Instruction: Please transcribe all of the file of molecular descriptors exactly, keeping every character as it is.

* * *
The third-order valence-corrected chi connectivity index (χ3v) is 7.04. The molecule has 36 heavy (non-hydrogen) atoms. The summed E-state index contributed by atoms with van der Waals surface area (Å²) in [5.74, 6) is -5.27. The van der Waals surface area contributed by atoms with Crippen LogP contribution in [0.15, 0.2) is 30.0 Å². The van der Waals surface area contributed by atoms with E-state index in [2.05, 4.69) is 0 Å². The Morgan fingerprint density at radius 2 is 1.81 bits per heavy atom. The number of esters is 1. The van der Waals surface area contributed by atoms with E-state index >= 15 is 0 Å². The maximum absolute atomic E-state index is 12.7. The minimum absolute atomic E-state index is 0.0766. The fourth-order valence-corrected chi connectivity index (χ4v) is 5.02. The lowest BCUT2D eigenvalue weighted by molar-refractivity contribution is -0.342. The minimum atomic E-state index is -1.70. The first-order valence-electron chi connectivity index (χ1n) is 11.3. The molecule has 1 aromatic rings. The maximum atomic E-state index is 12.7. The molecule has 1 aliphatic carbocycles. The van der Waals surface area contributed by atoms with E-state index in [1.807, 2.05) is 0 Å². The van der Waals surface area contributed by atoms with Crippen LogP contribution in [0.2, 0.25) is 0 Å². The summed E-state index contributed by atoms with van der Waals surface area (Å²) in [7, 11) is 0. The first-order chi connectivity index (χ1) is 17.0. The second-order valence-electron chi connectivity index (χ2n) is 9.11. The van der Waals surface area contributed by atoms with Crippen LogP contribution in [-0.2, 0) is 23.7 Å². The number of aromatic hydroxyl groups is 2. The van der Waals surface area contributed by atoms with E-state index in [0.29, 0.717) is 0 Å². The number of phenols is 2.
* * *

The third-order valence-corrected chi connectivity index (χ3v) is 7.04. The molecule has 36 heavy (non-hydrogen) atoms. The summed E-state index contributed by atoms with van der Waals surface area (Å²) in [5.74, 6) is -5.27. The van der Waals surface area contributed by atoms with Crippen LogP contribution in [0.15, 0.2) is 30.0 Å². The van der Waals surface area contributed by atoms with E-state index in [2.05, 4.69) is 0 Å². The Morgan fingerprint density at radius 2 is 1.81 bits per heavy atom. The number of esters is 1. The van der Waals surface area contributed by atoms with E-state index >= 15 is 0 Å². The maximum absolute atomic E-state index is 12.7. The minimum absolute atomic E-state index is 0.0766. The fourth-order valence-corrected chi connectivity index (χ4v) is 5.02. The lowest BCUT2D eigenvalue weighted by molar-refractivity contribution is -0.342. The minimum atomic E-state index is -1.70. The first-order valence-electron chi connectivity index (χ1n) is 11.3. The molecule has 1 aromatic rings. The maximum atomic E-state index is 12.7. The molecule has 1 aliphatic carbocycles. The van der Waals surface area contributed by atoms with E-state index in [1.807, 2.05) is 0 Å². The van der Waals surface area contributed by atoms with Crippen LogP contribution in [0.2, 0.25) is 0 Å². The summed E-state index contributed by atoms with van der Waals surface area (Å²) in [7, 11) is 0. The first-order chi connectivity index (χ1) is 17.0. The second-order valence-electron chi connectivity index (χ2n) is 9.11. The van der Waals surface area contributed by atoms with Crippen LogP contribution in [-0.2, 0) is 23.7 Å². The number of aromatic hydroxyl groups is 2. The van der Waals surface area contributed by atoms with E-state index in [0.29, 0.717) is 0 Å². The number of phenols is 2.